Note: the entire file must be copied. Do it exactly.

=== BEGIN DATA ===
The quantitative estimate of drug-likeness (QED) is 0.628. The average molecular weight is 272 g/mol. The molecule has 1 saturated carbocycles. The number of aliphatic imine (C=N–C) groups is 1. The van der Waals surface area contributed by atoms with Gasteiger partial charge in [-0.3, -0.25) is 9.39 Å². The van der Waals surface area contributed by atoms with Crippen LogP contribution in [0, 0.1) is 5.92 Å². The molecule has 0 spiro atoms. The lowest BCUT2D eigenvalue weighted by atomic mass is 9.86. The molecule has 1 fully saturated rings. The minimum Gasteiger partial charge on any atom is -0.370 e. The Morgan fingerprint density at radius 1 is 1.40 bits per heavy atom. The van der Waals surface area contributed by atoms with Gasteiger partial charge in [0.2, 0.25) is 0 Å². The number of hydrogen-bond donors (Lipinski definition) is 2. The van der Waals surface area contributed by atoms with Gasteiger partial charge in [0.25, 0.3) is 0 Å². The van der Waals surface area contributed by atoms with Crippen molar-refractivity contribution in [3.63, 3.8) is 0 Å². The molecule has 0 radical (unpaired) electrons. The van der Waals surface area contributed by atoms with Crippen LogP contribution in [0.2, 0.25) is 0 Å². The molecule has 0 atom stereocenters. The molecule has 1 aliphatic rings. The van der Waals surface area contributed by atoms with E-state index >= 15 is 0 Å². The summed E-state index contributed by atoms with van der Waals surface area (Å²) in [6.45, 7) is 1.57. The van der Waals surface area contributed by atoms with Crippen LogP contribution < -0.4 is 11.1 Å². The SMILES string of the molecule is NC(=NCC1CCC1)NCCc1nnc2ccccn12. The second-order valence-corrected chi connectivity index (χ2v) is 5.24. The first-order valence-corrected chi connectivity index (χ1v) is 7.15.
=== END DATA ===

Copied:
The quantitative estimate of drug-likeness (QED) is 0.628. The average molecular weight is 272 g/mol. The molecule has 1 saturated carbocycles. The number of aliphatic imine (C=N–C) groups is 1. The van der Waals surface area contributed by atoms with Gasteiger partial charge in [-0.3, -0.25) is 9.39 Å². The van der Waals surface area contributed by atoms with Crippen LogP contribution in [0, 0.1) is 5.92 Å². The molecule has 0 spiro atoms. The lowest BCUT2D eigenvalue weighted by atomic mass is 9.86. The molecule has 1 fully saturated rings. The minimum Gasteiger partial charge on any atom is -0.370 e. The Morgan fingerprint density at radius 1 is 1.40 bits per heavy atom. The van der Waals surface area contributed by atoms with Gasteiger partial charge in [0.2, 0.25) is 0 Å². The number of hydrogen-bond donors (Lipinski definition) is 2. The van der Waals surface area contributed by atoms with Gasteiger partial charge in [0.25, 0.3) is 0 Å². The van der Waals surface area contributed by atoms with Crippen molar-refractivity contribution in [3.63, 3.8) is 0 Å². The molecule has 0 radical (unpaired) electrons. The van der Waals surface area contributed by atoms with Crippen LogP contribution in [0.2, 0.25) is 0 Å². The molecule has 0 atom stereocenters. The molecule has 1 aliphatic rings. The van der Waals surface area contributed by atoms with E-state index >= 15 is 0 Å². The summed E-state index contributed by atoms with van der Waals surface area (Å²) in [6.45, 7) is 1.57. The van der Waals surface area contributed by atoms with Crippen LogP contribution < -0.4 is 11.1 Å². The SMILES string of the molecule is NC(=NCC1CCC1)NCCc1nnc2ccccn12. The second-order valence-corrected chi connectivity index (χ2v) is 5.24. The first-order valence-corrected chi connectivity index (χ1v) is 7.15.